The houses of the grandmothers and great grandmothers of this generation, at least the country houses, with front door and back door always standing open, winter and summer, and a thorough draught always blowing through—with all the scrubbing, and cleaning, and polishing, and scouring which used to go on, the grandmothers, and still more the great grandmothers, always out of doors and never with a bonnet on except to go to church, these things entirely account for the fact so often seen of a great grandmother, who was a tower of physical vigour descending into a grandmother perhaps a little less vigorous but still sound as a bell and healthy to the core, into a mother languid and confined to her carriage and house, and lastly into a daughter sickly and confined to her bed. For, remember, even with a general decrease of mortality you may often find a race thus degenerating and still oftener a family. You may see poor little feeble washed-out rags, children of a noble stock, suffering morally and physically, throughout their useless, degenerate lives, and yet people who are going to marry and to bring more such into the world, will consult nothing but their own convenience as to where they are to live, or how they are to live.
With regard to the health of houses where there is a sick person, it often happens that the sick room is made a ventilating shaft for the rest of the house. For while the house is kept as close, unaired, and dirty as usual, the window of the sick room is kept a little open always, and the door occasionally. Now, there are certain sacrifices which a house with one sick person in it does make to that sick person: it ties up its knocker; it lays straw before it in the street. Why can’t it keep itself thoroughly clean and unusually well aired, in deference to the sick person?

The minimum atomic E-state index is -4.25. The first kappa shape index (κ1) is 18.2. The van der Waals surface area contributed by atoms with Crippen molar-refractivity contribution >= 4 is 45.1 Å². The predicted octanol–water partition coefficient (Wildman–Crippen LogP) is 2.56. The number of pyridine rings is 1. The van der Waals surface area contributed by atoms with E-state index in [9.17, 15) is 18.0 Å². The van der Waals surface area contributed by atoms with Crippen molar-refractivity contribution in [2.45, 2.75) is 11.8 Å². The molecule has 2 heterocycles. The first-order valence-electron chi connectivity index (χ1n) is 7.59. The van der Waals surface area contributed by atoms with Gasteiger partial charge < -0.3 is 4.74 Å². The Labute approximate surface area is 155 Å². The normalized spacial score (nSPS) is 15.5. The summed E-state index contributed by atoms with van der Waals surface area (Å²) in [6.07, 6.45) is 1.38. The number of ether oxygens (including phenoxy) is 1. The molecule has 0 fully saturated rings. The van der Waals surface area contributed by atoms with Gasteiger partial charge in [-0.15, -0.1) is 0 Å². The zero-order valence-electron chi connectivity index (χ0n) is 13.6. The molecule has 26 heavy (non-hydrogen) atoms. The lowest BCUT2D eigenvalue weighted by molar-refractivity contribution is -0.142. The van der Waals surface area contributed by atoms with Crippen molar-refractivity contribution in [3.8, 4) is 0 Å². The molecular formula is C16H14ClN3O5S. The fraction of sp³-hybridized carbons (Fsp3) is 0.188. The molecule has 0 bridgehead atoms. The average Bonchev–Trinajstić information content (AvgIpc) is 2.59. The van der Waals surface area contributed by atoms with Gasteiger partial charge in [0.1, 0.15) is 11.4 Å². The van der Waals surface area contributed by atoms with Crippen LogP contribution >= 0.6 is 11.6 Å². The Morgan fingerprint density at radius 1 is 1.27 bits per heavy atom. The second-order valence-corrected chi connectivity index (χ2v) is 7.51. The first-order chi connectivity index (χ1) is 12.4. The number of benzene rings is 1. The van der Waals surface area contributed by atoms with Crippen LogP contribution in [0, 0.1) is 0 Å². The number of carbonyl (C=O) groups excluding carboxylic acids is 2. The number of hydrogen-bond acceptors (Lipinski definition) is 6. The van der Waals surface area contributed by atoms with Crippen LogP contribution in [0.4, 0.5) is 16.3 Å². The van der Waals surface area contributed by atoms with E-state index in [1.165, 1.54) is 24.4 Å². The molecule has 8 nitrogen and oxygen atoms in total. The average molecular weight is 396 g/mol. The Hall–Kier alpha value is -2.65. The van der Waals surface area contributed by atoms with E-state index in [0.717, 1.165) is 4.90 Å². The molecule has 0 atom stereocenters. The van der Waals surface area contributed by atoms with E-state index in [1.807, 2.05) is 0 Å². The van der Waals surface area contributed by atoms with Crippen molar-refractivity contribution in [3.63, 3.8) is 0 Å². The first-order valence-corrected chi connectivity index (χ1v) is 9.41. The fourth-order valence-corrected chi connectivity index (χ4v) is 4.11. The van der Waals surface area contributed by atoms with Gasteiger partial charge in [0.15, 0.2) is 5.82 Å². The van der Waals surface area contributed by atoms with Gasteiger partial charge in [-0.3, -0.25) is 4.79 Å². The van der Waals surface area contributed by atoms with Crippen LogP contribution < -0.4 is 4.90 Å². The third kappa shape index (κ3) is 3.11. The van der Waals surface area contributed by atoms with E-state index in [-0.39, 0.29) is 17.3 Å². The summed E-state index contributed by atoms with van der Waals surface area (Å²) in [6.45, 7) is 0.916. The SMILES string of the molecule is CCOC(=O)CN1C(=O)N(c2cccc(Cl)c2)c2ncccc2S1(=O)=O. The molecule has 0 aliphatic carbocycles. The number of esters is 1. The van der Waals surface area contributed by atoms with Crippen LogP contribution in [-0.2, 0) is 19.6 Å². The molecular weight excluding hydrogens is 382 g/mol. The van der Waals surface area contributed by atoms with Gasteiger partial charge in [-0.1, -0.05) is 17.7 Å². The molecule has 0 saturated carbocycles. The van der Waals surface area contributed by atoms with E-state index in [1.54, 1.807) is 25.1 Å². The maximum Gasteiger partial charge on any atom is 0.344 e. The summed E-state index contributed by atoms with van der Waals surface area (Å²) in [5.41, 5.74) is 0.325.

We must not forget what, in ordinary language, is called “Infection;”*—a thing of which people are generally so afraid that they frequently follow the very practice in regard to it which they ought to avoid. Nothing used to be considered so infectious or contagious as small pox; and people not very long ago used to cover up patients with heavy bed clothes, while they kept up large fires and shut the windows. Small pox, of course, under this régime, is very “infectious.” People are somewhat wiser now in their management of this disease. They have ventured to cover the patients lightly and to keep the windows open; and we hear much less of the “infection” of small pox than we used to do. But do people in our days act with more wisdom on the subject of “infection” in fevers—scarlet fever, measles, &c.—than their forefathers did with small pox? Does not the popular idea of “infection” involve that people should take greater care of themselves than of the patient? that, for instance, it is safer not to be too much with the patient, not to attend too much to his wants? Perhaps the best illustration of the utter absurdity of this view of duty in attending on “infectious” diseases is afforded by what was very recently the practice, if it is not so even now, in some of the European lazarets—in which the plague-patient used to be condemned to the horrors of filth, overcrowding, and want of ventilation, while the medical attendant was ordered to examine the patient’s tongue through an opera-glass and to toss him a lancet to open his abscesses with!
True nursing ignores infection, except to prevent it. Cleanliness and fresh air from open windows, with unremitting attention to the patient, are the only defence a true nurse either asks or needs.
Wise and humane management of the patient is the best safeguard against infection.